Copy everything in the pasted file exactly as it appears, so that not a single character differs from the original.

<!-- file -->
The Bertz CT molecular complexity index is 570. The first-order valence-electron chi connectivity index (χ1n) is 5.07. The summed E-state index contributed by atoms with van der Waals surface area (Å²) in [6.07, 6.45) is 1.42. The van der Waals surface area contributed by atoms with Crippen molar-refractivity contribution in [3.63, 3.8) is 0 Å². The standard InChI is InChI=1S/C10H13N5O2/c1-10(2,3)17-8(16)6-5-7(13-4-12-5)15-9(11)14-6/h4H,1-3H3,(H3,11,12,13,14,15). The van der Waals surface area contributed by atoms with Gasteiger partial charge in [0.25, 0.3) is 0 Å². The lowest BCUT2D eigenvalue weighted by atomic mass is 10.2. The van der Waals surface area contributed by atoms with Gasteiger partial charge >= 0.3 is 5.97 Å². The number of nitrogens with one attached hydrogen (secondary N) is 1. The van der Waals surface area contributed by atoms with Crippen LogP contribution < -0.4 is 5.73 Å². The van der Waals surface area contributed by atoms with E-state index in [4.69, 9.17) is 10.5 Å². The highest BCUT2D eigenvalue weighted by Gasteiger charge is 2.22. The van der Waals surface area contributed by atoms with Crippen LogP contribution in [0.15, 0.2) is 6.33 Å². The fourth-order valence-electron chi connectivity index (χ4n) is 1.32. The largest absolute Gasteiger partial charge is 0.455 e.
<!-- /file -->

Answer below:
The Bertz CT molecular complexity index is 570. The first-order valence-electron chi connectivity index (χ1n) is 5.07. The summed E-state index contributed by atoms with van der Waals surface area (Å²) in [6.07, 6.45) is 1.42. The van der Waals surface area contributed by atoms with Crippen molar-refractivity contribution in [3.63, 3.8) is 0 Å². The standard InChI is InChI=1S/C10H13N5O2/c1-10(2,3)17-8(16)6-5-7(13-4-12-5)15-9(11)14-6/h4H,1-3H3,(H3,11,12,13,14,15). The van der Waals surface area contributed by atoms with Gasteiger partial charge in [0.25, 0.3) is 0 Å². The lowest BCUT2D eigenvalue weighted by atomic mass is 10.2. The van der Waals surface area contributed by atoms with Gasteiger partial charge >= 0.3 is 5.97 Å². The number of nitrogens with one attached hydrogen (secondary N) is 1. The van der Waals surface area contributed by atoms with Crippen LogP contribution < -0.4 is 5.73 Å². The van der Waals surface area contributed by atoms with E-state index in [4.69, 9.17) is 10.5 Å². The highest BCUT2D eigenvalue weighted by Gasteiger charge is 2.22. The van der Waals surface area contributed by atoms with Crippen LogP contribution in [0.15, 0.2) is 6.33 Å². The fourth-order valence-electron chi connectivity index (χ4n) is 1.32. The largest absolute Gasteiger partial charge is 0.455 e.